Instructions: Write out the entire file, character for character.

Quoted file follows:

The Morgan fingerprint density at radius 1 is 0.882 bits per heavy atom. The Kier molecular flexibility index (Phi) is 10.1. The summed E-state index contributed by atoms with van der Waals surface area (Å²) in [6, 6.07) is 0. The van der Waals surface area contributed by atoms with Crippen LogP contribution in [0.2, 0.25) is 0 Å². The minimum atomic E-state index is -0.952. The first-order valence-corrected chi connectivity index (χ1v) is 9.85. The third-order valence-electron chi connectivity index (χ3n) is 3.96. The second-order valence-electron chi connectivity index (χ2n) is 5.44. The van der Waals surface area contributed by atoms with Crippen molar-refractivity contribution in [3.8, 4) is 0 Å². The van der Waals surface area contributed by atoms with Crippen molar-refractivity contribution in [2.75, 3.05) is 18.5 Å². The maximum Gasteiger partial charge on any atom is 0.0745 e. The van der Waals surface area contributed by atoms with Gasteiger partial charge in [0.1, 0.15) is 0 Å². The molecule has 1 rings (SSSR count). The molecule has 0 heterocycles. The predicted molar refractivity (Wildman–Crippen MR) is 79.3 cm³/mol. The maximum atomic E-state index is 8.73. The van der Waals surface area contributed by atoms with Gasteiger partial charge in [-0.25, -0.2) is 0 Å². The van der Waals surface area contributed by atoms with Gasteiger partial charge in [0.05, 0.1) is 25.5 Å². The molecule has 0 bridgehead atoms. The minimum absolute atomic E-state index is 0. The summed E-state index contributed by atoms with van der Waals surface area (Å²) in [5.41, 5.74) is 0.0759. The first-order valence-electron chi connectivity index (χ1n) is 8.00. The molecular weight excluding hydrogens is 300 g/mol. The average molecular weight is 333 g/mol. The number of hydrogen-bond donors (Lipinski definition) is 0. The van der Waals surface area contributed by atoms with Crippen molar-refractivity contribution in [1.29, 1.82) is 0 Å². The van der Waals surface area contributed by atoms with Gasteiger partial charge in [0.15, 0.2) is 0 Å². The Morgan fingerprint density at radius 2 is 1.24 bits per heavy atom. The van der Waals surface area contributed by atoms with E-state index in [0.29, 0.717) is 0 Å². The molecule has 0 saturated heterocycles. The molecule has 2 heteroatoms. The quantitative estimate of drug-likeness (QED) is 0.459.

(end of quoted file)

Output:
The Morgan fingerprint density at radius 1 is 0.882 bits per heavy atom. The Kier molecular flexibility index (Phi) is 10.1. The summed E-state index contributed by atoms with van der Waals surface area (Å²) in [6, 6.07) is 0. The van der Waals surface area contributed by atoms with Crippen LogP contribution in [0.2, 0.25) is 0 Å². The minimum atomic E-state index is -0.952. The first-order valence-corrected chi connectivity index (χ1v) is 9.85. The third-order valence-electron chi connectivity index (χ3n) is 3.96. The second-order valence-electron chi connectivity index (χ2n) is 5.44. The van der Waals surface area contributed by atoms with Crippen molar-refractivity contribution in [3.8, 4) is 0 Å². The van der Waals surface area contributed by atoms with Crippen molar-refractivity contribution in [2.75, 3.05) is 18.5 Å². The maximum Gasteiger partial charge on any atom is 0.0745 e. The van der Waals surface area contributed by atoms with Gasteiger partial charge in [0.1, 0.15) is 0 Å². The molecule has 1 rings (SSSR count). The molecule has 0 heterocycles. The predicted molar refractivity (Wildman–Crippen MR) is 79.3 cm³/mol. The maximum atomic E-state index is 8.73. The van der Waals surface area contributed by atoms with Gasteiger partial charge in [-0.25, -0.2) is 0 Å². The van der Waals surface area contributed by atoms with Gasteiger partial charge in [0.05, 0.1) is 25.5 Å². The molecule has 0 bridgehead atoms. The minimum absolute atomic E-state index is 0. The summed E-state index contributed by atoms with van der Waals surface area (Å²) in [5.41, 5.74) is 0.0759. The first-order valence-electron chi connectivity index (χ1n) is 8.00. The molecular weight excluding hydrogens is 300 g/mol. The average molecular weight is 333 g/mol. The number of hydrogen-bond donors (Lipinski definition) is 0. The van der Waals surface area contributed by atoms with Crippen molar-refractivity contribution in [1.29, 1.82) is 0 Å². The van der Waals surface area contributed by atoms with Gasteiger partial charge in [0.15, 0.2) is 0 Å². The Morgan fingerprint density at radius 2 is 1.24 bits per heavy atom. The van der Waals surface area contributed by atoms with E-state index in [0.29, 0.717) is 0 Å². The molecule has 0 saturated heterocycles. The molecule has 2 heteroatoms. The quantitative estimate of drug-likeness (QED) is 0.459.